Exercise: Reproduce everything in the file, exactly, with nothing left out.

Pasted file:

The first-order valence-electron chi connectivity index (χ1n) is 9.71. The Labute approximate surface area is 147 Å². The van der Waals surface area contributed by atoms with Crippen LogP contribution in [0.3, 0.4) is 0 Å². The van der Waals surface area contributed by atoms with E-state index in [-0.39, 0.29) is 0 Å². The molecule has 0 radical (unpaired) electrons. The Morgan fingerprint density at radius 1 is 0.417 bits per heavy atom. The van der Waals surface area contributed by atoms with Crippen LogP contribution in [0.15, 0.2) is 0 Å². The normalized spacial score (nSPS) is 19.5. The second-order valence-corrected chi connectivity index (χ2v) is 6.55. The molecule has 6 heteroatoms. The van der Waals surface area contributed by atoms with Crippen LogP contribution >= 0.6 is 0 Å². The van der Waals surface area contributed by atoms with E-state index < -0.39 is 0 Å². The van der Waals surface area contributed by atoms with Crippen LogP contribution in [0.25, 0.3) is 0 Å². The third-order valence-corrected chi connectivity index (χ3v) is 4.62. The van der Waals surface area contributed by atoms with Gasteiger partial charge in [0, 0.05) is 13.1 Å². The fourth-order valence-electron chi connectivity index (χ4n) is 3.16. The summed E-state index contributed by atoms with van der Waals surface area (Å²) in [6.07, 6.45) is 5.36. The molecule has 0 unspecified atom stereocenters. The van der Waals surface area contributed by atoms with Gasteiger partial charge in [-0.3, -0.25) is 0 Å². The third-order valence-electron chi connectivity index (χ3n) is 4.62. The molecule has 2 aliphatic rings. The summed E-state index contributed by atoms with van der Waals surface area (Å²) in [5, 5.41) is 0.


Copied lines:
The first-order valence-electron chi connectivity index (χ1n) is 9.71. The Labute approximate surface area is 147 Å². The van der Waals surface area contributed by atoms with Crippen LogP contribution in [0.3, 0.4) is 0 Å². The van der Waals surface area contributed by atoms with E-state index in [-0.39, 0.29) is 0 Å². The molecule has 0 radical (unpaired) electrons. The Morgan fingerprint density at radius 1 is 0.417 bits per heavy atom. The van der Waals surface area contributed by atoms with Crippen LogP contribution in [0.15, 0.2) is 0 Å². The normalized spacial score (nSPS) is 19.5. The second-order valence-corrected chi connectivity index (χ2v) is 6.55. The molecule has 6 heteroatoms. The van der Waals surface area contributed by atoms with Crippen LogP contribution >= 0.6 is 0 Å². The van der Waals surface area contributed by atoms with E-state index < -0.39 is 0 Å². The van der Waals surface area contributed by atoms with Crippen LogP contribution in [0.25, 0.3) is 0 Å². The third-order valence-corrected chi connectivity index (χ3v) is 4.62. The van der Waals surface area contributed by atoms with Gasteiger partial charge in [0, 0.05) is 13.1 Å². The fourth-order valence-electron chi connectivity index (χ4n) is 3.16. The summed E-state index contributed by atoms with van der Waals surface area (Å²) in [6.07, 6.45) is 5.36. The molecule has 0 unspecified atom stereocenters. The van der Waals surface area contributed by atoms with Gasteiger partial charge in [-0.3, -0.25) is 0 Å². The third-order valence-electron chi connectivity index (χ3n) is 4.62. The molecule has 2 aliphatic rings. The summed E-state index contributed by atoms with van der Waals surface area (Å²) in [5, 5.41) is 0.